The results of genetic studies on migratory birds substantiate the theory that in the case of a continued global warming, and within only a few generations, migratory birds will subject to strong selection and microevolution - at first begin to fly shorter distances and at a later stage, stop migrating, and will thus become so-called "residents". In a selection experiment with blackcaps from southwest Germany, Francisco Pulido and Peter Berthold at the Max Planck Institute for Ornithology in Radolfzell were able to show that first non-migratory birds are to be found in a completely migratory bird population after only two generations of directional selection for lower migratory activity. The strong evolutionary reduction in migration distance found in this study is in line with the expected adaptive changes in bird migration in response to environmental alterations caused by climatic change. (The Proceedings of the National Academy of Sciences, PNAS, April 5, 2010)
For generations, humans have been watching flocks of migrating birds flying to their winter quarters in the autumn, and awaiting their loud songs announcing their happy return in the spring. The timing of their migration is adjusted to the availability of resources, such as food and habitats, in the stopover areas as well as in the non-breeding and breeding areas. For migratory birds it is essential to be in the right place at the right time.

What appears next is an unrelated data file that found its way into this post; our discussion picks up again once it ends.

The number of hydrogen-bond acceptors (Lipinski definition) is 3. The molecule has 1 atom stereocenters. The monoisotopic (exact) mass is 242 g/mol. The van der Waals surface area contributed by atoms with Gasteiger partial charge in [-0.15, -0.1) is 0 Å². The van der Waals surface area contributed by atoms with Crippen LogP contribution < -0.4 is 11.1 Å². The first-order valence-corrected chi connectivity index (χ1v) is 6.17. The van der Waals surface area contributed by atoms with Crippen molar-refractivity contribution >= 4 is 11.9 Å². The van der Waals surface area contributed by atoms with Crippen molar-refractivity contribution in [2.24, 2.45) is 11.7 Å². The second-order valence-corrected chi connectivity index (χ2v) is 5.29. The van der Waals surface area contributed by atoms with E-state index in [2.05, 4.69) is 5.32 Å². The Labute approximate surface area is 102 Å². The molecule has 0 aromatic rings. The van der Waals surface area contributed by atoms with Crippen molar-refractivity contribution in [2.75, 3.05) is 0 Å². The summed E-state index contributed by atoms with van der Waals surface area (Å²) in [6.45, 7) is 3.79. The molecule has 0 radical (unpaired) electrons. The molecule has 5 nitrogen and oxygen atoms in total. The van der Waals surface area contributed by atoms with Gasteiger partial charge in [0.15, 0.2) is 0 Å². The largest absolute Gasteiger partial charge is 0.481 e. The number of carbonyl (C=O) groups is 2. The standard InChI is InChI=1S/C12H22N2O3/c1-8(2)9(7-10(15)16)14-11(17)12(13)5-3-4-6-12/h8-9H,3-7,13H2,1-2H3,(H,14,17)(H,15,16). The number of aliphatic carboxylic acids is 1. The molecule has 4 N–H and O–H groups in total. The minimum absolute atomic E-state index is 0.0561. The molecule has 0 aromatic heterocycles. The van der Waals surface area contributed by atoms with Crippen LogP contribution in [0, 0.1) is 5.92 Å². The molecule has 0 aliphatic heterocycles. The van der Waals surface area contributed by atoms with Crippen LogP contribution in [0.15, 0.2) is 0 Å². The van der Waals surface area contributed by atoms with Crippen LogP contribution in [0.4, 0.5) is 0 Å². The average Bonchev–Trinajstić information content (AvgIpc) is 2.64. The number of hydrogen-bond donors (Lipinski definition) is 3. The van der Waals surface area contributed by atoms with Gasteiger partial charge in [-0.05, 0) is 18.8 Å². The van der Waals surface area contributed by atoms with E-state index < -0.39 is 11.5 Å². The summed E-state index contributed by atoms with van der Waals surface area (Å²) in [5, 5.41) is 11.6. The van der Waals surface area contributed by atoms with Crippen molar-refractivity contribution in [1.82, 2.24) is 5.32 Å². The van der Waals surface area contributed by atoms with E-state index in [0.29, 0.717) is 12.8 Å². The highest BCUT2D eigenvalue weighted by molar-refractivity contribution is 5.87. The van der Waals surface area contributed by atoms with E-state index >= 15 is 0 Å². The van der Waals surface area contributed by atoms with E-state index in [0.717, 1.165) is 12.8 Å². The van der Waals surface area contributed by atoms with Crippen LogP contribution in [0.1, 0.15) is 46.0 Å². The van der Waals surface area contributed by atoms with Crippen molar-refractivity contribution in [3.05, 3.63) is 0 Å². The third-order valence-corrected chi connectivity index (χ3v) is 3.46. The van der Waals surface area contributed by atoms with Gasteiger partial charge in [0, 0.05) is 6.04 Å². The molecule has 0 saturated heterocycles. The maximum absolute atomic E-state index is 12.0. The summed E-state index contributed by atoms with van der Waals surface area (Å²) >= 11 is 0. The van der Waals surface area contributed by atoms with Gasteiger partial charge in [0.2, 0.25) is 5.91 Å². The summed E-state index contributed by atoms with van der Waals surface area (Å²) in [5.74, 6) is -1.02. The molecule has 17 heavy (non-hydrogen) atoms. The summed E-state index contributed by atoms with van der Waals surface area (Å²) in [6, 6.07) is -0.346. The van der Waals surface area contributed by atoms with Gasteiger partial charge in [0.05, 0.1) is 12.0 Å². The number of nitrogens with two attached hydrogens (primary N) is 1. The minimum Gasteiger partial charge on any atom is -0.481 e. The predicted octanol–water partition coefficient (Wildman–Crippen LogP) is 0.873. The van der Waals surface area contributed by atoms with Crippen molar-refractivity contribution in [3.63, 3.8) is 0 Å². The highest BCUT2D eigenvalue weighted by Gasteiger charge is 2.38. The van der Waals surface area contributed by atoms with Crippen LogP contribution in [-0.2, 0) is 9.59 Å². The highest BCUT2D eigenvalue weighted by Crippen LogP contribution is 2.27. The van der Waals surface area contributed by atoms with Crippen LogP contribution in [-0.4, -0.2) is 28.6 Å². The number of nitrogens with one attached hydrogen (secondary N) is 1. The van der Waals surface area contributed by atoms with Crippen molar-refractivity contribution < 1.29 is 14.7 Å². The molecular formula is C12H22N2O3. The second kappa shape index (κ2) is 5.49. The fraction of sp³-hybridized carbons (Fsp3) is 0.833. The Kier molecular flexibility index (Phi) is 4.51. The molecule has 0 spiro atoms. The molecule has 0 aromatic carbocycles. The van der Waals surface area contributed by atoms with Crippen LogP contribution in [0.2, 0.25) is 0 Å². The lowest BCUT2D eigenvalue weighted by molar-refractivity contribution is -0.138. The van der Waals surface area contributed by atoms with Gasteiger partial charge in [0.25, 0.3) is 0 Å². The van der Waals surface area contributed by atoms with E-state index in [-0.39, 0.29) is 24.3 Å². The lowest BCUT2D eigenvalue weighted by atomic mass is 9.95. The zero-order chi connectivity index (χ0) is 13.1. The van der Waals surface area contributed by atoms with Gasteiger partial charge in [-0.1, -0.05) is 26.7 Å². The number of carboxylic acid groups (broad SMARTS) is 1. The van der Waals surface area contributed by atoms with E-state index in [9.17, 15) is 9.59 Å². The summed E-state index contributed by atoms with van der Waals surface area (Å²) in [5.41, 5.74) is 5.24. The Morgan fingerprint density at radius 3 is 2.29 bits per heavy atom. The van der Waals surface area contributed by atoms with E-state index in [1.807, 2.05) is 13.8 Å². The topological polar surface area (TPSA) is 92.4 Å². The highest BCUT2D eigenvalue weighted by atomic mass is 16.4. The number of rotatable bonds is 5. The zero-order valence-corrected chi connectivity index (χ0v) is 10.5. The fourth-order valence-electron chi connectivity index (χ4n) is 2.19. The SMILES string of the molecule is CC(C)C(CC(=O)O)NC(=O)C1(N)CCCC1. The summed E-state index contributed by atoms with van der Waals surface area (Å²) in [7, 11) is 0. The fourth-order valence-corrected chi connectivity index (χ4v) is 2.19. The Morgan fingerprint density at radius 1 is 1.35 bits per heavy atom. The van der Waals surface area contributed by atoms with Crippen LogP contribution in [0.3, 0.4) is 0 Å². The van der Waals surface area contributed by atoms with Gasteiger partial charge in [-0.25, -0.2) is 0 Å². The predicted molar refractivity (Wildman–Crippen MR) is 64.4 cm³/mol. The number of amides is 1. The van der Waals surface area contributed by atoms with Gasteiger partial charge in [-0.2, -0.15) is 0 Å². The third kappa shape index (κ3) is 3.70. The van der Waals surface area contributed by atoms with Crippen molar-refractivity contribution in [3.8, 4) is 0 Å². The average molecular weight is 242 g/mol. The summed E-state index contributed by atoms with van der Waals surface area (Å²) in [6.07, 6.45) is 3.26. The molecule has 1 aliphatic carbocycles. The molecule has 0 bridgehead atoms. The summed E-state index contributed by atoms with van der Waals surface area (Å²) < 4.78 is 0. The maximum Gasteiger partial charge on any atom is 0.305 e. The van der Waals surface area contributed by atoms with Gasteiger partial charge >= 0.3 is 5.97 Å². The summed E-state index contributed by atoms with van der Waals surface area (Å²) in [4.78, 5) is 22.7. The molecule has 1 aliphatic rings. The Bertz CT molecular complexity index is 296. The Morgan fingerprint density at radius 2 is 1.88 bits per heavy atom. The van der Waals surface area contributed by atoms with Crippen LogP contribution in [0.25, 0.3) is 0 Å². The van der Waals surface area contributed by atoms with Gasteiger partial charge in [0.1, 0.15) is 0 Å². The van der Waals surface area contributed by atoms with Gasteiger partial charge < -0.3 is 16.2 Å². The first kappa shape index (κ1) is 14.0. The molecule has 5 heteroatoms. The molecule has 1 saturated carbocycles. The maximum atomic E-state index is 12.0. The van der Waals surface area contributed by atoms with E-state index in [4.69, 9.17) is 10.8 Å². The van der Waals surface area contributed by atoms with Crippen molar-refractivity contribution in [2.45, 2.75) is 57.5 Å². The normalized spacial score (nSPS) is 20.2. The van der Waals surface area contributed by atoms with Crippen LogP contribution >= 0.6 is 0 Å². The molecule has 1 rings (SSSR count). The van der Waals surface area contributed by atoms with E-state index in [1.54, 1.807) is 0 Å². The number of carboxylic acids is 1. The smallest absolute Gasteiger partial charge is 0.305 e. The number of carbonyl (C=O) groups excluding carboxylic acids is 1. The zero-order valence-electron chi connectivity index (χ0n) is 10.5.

For some years, it has been possible to demonstrate using data collected in the wild that some species of migratory birds respond to the increase in temperature and to the subsequent changes in the environment. The blackcap is one of the species where changes in migratory behaviour have been most consistent. Today, blackcaps return to their breeding sites earlier, lay their eggs earlier, and leave us later in the autumn. One population even established a new wintering area in the British Isles, instead of flying all the way to Spai
|Contact: Leonore Apitz|